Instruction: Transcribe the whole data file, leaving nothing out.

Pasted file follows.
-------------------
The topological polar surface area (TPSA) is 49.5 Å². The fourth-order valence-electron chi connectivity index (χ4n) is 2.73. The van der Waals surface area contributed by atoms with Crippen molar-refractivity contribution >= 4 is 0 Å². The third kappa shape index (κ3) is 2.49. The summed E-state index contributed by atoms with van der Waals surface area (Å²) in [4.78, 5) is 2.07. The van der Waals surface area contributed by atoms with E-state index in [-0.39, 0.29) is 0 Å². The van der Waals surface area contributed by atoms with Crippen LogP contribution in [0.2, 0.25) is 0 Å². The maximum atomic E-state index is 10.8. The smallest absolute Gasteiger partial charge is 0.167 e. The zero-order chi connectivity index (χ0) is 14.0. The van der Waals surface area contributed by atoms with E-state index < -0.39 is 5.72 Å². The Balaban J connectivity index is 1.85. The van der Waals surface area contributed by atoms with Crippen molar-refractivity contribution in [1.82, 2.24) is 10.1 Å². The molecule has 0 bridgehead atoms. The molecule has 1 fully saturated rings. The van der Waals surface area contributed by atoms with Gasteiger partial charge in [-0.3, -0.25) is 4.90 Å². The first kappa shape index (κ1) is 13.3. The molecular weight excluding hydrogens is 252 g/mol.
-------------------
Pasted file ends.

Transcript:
The topological polar surface area (TPSA) is 49.5 Å². The fourth-order valence-electron chi connectivity index (χ4n) is 2.73. The van der Waals surface area contributed by atoms with Crippen molar-refractivity contribution >= 4 is 0 Å². The third kappa shape index (κ3) is 2.49. The summed E-state index contributed by atoms with van der Waals surface area (Å²) in [4.78, 5) is 2.07. The van der Waals surface area contributed by atoms with E-state index in [-0.39, 0.29) is 0 Å². The van der Waals surface area contributed by atoms with Crippen LogP contribution in [0.2, 0.25) is 0 Å². The maximum atomic E-state index is 10.8. The smallest absolute Gasteiger partial charge is 0.167 e. The zero-order chi connectivity index (χ0) is 14.0. The van der Waals surface area contributed by atoms with E-state index < -0.39 is 5.72 Å². The Balaban J connectivity index is 1.85. The van der Waals surface area contributed by atoms with Crippen molar-refractivity contribution in [1.82, 2.24) is 10.1 Å². The molecule has 0 bridgehead atoms. The molecule has 1 fully saturated rings. The van der Waals surface area contributed by atoms with Gasteiger partial charge in [-0.3, -0.25) is 4.90 Å². The first kappa shape index (κ1) is 13.3. The molecular weight excluding hydrogens is 252 g/mol.